I'm too cold or too hot
Your baby may hate having her nappy changed or being bathed. She may not be used to the feeling of cold air on her skin and would rather be bundled up and warm. But you will soon learn how to perform a quick nappy change if this is the case.
Take care not to overdress your baby, or she may become too hot. She will generally need to wear one more layer of clothing than you to be comfortable.
Use sheets and cellular blankets as beddings in your baby's cot or moses basket. You can check whether your baby is too hot or too cold by feeling her tummy. If her tummy feels too hot, remove a blanket, and if it feels cold, add one.
Don't be guided by your baby's hands or feet, as they usually feel cool. Keep your baby's room at a temperature of between 22 and 25 degrees c depending on the weather.
If your baby is co-sleeping with you, contact with your body will elevate her skin temperature so she's likely to be warm. Is she is using a cot, place her down to sleep on her back with her feet at the end of the cot. That way she can't wriggle too far down under the blankets and become too hot.
I need to be held
Your baby will need lots of cuddling, physical contact and reassurance to comfort her. So it may be that she just wants to be held. Try a baby sling to keep her close to you, perhaps swaying and singing to her while you hold her.
You may be worried about spoiling your baby if you hold her too much. But during the first few months of her life that's not possible. Small babies need lots of physical comfort. If you hold your baby close she may be soothed by hearing your heartbeat.
I'm tired and need a rest
Often, babies find it hard to get to sleep, particularly if they are over-tired. You will soon become aware of your baby's sleep cues. Whining and crying at the slightest thing, staring blankly into space, and going quiet and still are just three examples.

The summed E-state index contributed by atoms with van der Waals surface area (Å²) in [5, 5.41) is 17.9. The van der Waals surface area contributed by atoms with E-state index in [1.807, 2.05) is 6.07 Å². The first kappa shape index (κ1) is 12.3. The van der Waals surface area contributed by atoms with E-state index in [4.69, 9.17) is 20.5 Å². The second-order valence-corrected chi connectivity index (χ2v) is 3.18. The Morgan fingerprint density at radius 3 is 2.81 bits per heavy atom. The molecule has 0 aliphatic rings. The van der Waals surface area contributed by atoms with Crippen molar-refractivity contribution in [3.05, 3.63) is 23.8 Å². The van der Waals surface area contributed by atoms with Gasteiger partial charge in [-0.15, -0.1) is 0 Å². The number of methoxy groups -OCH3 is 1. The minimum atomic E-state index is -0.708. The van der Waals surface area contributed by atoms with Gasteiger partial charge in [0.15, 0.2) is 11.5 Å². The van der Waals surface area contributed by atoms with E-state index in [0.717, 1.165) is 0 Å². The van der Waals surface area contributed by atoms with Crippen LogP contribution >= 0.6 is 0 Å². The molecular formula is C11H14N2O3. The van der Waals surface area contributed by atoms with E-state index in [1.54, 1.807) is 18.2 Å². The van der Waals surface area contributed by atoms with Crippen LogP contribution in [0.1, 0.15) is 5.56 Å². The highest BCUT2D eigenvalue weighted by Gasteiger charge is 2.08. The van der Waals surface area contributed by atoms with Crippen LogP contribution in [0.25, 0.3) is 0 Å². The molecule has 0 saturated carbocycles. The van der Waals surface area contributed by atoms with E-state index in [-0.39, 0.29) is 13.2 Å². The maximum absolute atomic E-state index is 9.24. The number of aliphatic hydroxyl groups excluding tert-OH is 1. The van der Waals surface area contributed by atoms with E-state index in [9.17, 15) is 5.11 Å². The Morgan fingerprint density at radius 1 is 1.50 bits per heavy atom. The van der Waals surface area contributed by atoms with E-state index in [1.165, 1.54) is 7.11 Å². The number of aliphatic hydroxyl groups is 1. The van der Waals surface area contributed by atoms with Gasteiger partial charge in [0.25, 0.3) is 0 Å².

If your baby has received a lot of attention and cuddles from doting visitors, she may become over-stimulated. Then, when it comes to sleeping, she'll find it hard to switch off and settle. Take your baby somewhere calm and quiet to help her to settle down. Read more on establishing good sleeping habits.
I need something to make me feel better
Be aware of changes in your baby. If she's unwell, she'll probably cry in a different tone to her usual cry. It may be weaker, more urgent, continuous, or high-pitched. And if your baby usually cries a lot but has become unusually quiet, it may be a sign that she's not well.
Nobody knows your baby as well as you do. If you feel that there may be something wrong with her, speak to your doctor and discuss your concerns. Call the doctor if your baby has difficulty breathing through the crying, or if the crying is accompanied by a fever, diarrohea, or constipation.
I need something. But I don't know what
Sometimes you might not be able to figure out what's wrong when your baby cries. Many newborns go through patches of fretfulness and are not easily comforted. The unhappiness can range from a few minutes of hard-to-console crying to several hours at a stretch, an almost constant state of crying that is sometimes called colic. Colic is defined as inconsolable crying for at least three hours a day, for at least three days a week.
Many parents find it very difficult to cope with a baby who has colic, and it can put a strain on the whole family. There is no magic cure for colic, but it rarely lasts for more than three months.